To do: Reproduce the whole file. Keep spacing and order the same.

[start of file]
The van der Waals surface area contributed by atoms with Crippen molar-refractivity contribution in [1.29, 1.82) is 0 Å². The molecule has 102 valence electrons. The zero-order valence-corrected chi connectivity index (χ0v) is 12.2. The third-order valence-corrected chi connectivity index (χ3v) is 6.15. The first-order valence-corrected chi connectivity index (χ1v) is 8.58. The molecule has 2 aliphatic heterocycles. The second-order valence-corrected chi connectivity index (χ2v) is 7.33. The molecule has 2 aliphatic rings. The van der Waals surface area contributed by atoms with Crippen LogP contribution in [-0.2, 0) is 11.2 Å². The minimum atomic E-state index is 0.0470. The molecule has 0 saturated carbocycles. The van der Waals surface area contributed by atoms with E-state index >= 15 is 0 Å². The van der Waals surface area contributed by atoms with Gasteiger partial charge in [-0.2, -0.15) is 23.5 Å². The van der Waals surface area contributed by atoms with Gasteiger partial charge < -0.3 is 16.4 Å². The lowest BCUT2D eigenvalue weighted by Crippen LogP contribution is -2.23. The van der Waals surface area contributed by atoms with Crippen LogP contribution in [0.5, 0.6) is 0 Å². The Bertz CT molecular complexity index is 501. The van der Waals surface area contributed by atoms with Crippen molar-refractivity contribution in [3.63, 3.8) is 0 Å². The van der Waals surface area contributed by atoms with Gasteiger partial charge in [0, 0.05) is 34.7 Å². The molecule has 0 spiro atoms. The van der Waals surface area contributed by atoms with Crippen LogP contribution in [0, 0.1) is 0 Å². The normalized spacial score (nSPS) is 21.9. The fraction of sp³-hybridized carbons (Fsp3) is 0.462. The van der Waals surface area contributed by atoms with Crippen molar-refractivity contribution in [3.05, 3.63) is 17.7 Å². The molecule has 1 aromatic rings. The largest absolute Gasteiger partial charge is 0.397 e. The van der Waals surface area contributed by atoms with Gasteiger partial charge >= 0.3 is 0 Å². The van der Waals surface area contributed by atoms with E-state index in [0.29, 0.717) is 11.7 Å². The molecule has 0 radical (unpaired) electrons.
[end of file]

The van der Waals surface area contributed by atoms with Crippen molar-refractivity contribution in [1.29, 1.82) is 0 Å². The molecule has 102 valence electrons. The zero-order valence-corrected chi connectivity index (χ0v) is 12.2. The third-order valence-corrected chi connectivity index (χ3v) is 6.15. The first-order valence-corrected chi connectivity index (χ1v) is 8.58. The molecule has 2 aliphatic heterocycles. The second-order valence-corrected chi connectivity index (χ2v) is 7.33. The molecule has 2 aliphatic rings. The van der Waals surface area contributed by atoms with Crippen LogP contribution in [-0.2, 0) is 11.2 Å². The minimum atomic E-state index is 0.0470. The molecule has 0 saturated carbocycles. The van der Waals surface area contributed by atoms with E-state index >= 15 is 0 Å². The van der Waals surface area contributed by atoms with Gasteiger partial charge in [-0.2, -0.15) is 23.5 Å². The van der Waals surface area contributed by atoms with Gasteiger partial charge < -0.3 is 16.4 Å². The lowest BCUT2D eigenvalue weighted by Crippen LogP contribution is -2.23. The van der Waals surface area contributed by atoms with Crippen LogP contribution in [0.5, 0.6) is 0 Å². The Bertz CT molecular complexity index is 501. The van der Waals surface area contributed by atoms with Crippen molar-refractivity contribution in [3.63, 3.8) is 0 Å². The van der Waals surface area contributed by atoms with Gasteiger partial charge in [0, 0.05) is 34.7 Å². The molecule has 0 spiro atoms. The van der Waals surface area contributed by atoms with Crippen LogP contribution in [0, 0.1) is 0 Å². The normalized spacial score (nSPS) is 21.9. The fraction of sp³-hybridized carbons (Fsp3) is 0.462. The van der Waals surface area contributed by atoms with Crippen molar-refractivity contribution in [3.05, 3.63) is 17.7 Å². The molecule has 1 aromatic rings. The largest absolute Gasteiger partial charge is 0.397 e. The van der Waals surface area contributed by atoms with Gasteiger partial charge >= 0.3 is 0 Å². The van der Waals surface area contributed by atoms with E-state index in [0.29, 0.717) is 11.7 Å². The molecule has 0 radical (unpaired) electrons.